Beyond macro: Firm-level effects of cutting off Russian energy
Chronique co-écrite par Julien Martin et d'autres spécialistes de l'économie, 24 avril 2022, Julien Frédéric Martin
What are the potential costs of cutting Russian energy imports as a further tightening of the sanction regime? One of the many uncertainties regarding the size of these costs is related to the diffusion and amplification of the shock in production networks. This column discusses what can be learned on this topic from the analysis of firm-level data. Micro-level evidence suggests that some firms adjust, mitigating the effects of the shock. However, exposure to these shocks is heterogenous across firms. This has distributional consequences, with less exposed firms gaining market shares over more exposed ones.
Editors’ note: This column is part of the Vox debate on the economic consequences of war.
Imports from Russia are largely made up of energy inputs, most notably oil, coal, and natural gas. The centrality of these inputs in production networks implies that shocks affecting the price of energy have the potential to propagate downstream, leading to sizeable amplification of the shock. However, recent estimates, recovered from calibrated multi-sector, multi-country models with input-output linkages (Bachmann et al. 2022, Baqaee et al. 2022), suggest that the effect of an import ban on Russian oil and gas would generate a relatively limited GDP contraction.1 Even in a country like Germany, cutting Russian energy imports – which represent 30% of German energy consumption – would induce a 0.5-3% decline in GDP, a sizeable but manageable economic cost.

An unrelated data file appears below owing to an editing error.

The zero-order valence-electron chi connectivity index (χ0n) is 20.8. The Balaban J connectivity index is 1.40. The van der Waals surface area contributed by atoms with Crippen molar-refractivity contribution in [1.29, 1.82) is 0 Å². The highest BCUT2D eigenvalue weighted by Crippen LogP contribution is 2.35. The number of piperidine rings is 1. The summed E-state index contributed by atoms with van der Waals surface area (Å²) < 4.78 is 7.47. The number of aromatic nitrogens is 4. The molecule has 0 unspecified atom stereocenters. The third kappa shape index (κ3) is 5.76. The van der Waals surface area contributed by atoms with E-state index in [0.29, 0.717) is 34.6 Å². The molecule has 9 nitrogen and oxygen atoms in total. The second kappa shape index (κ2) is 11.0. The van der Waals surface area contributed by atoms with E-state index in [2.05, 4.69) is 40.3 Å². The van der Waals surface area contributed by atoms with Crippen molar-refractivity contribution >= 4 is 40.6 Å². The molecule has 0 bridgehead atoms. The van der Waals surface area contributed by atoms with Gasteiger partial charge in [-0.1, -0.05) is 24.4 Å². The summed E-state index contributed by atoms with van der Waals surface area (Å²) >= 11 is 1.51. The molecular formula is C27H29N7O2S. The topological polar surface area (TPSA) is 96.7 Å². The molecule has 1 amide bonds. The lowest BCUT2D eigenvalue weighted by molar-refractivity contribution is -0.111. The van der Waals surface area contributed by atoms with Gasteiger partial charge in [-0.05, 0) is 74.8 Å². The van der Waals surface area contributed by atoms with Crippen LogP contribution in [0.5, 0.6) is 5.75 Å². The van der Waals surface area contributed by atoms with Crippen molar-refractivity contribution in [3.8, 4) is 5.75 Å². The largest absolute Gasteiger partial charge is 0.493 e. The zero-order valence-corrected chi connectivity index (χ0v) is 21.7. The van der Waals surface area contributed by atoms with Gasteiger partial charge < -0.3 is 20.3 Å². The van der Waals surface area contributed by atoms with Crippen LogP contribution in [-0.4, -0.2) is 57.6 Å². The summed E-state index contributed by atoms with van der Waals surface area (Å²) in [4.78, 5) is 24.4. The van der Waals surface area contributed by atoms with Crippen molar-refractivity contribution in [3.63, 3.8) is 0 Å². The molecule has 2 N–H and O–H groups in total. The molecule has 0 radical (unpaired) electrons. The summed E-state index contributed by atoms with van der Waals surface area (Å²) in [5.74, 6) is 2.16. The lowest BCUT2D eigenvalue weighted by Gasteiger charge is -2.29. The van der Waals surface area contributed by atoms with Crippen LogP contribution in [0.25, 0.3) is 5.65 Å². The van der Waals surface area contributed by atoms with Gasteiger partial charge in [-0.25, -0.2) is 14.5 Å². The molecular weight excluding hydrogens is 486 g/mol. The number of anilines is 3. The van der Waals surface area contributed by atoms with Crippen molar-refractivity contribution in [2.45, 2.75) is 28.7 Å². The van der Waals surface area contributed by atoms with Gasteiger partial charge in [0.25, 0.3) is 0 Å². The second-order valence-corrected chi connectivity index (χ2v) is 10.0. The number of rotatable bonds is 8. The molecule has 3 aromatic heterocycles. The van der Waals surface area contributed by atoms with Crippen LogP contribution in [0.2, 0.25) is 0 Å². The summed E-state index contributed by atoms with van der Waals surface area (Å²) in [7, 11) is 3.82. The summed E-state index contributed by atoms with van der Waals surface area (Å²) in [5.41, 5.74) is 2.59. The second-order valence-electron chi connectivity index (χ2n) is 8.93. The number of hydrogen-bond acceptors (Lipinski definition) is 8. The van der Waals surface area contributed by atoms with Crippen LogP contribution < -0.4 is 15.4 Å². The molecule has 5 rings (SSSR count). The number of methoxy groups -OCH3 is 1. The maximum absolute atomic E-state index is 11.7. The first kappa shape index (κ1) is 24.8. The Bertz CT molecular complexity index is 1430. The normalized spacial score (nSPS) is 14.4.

In sector-level models such as those used in Bachmann et al. (2022) or Baqaee et al. (2022), such a relatively small effect results from a non-zero elasticity of substitution among firms’ inputs. If Russian oil and gas were perfect complements to other inputs (a zero elasticity), GDP would fall one-to-one with energy imports. Some of the firms in sectors dependent on Russian energy are assumed to be able to switch to other suppliers and the same is true of firms in downstream sectors, which need to cope with the reduced production of their suppliers. In particular, the open-economy structure of the model implies that some of the inputs that can no longer be produced domestically due to energy rationing can be substituted by foreign goods
The assumption that there exist some substitution opportunities in production networks may seem controversial, as they are typically thought to be rigid structures shaped by relationship-specific investments. Is it more appropriate to instead be conservative and assume a pure Leontief production structure? Addressing this question is tricky in the absence of direct evidence on how technologies adjust to energy shocks.
Julien Martin, professor of economics ESG UQAM
Isabelle Mejean, professor of Economics, Sciences Po
Raphaël Lafrogne-Joussier, PhD candidate in Economics, CREST-Ecole Polytechnique and Economist, INSEE
Andrei Levchenko, professor of Economics, University of Michigan; CEPR Research Fellow